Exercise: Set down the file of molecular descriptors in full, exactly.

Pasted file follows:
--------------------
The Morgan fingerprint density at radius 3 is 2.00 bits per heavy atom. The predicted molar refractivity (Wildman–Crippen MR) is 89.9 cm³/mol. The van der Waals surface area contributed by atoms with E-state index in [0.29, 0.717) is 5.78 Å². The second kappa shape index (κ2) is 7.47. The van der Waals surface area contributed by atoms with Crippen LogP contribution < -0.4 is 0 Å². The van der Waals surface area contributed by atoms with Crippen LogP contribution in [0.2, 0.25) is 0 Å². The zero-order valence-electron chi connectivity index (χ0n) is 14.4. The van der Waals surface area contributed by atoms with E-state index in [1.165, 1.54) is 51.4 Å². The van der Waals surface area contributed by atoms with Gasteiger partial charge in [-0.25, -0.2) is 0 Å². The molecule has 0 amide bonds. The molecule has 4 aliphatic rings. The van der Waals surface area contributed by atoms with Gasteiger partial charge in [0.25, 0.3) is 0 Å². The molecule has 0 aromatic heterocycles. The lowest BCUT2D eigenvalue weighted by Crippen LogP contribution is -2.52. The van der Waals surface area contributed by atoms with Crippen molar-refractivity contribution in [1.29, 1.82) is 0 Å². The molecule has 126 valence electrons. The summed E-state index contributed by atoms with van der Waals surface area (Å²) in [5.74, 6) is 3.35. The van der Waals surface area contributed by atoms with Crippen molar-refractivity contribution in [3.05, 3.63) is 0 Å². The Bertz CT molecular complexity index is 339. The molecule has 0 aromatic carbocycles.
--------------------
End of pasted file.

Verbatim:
The Morgan fingerprint density at radius 3 is 2.00 bits per heavy atom. The predicted molar refractivity (Wildman–Crippen MR) is 89.9 cm³/mol. The van der Waals surface area contributed by atoms with E-state index in [0.29, 0.717) is 5.78 Å². The second kappa shape index (κ2) is 7.47. The van der Waals surface area contributed by atoms with Crippen LogP contribution < -0.4 is 0 Å². The van der Waals surface area contributed by atoms with Crippen LogP contribution in [0.2, 0.25) is 0 Å². The zero-order valence-electron chi connectivity index (χ0n) is 14.4. The van der Waals surface area contributed by atoms with E-state index in [1.165, 1.54) is 51.4 Å². The van der Waals surface area contributed by atoms with Gasteiger partial charge in [-0.25, -0.2) is 0 Å². The molecule has 0 amide bonds. The molecule has 4 aliphatic rings. The van der Waals surface area contributed by atoms with Gasteiger partial charge in [0.25, 0.3) is 0 Å². The molecule has 0 aromatic heterocycles. The lowest BCUT2D eigenvalue weighted by Crippen LogP contribution is -2.52. The van der Waals surface area contributed by atoms with Crippen molar-refractivity contribution in [1.29, 1.82) is 0 Å². The molecule has 126 valence electrons. The summed E-state index contributed by atoms with van der Waals surface area (Å²) in [5.74, 6) is 3.35. The van der Waals surface area contributed by atoms with Crippen molar-refractivity contribution in [3.05, 3.63) is 0 Å². The Bertz CT molecular complexity index is 339. The molecule has 0 aromatic carbocycles.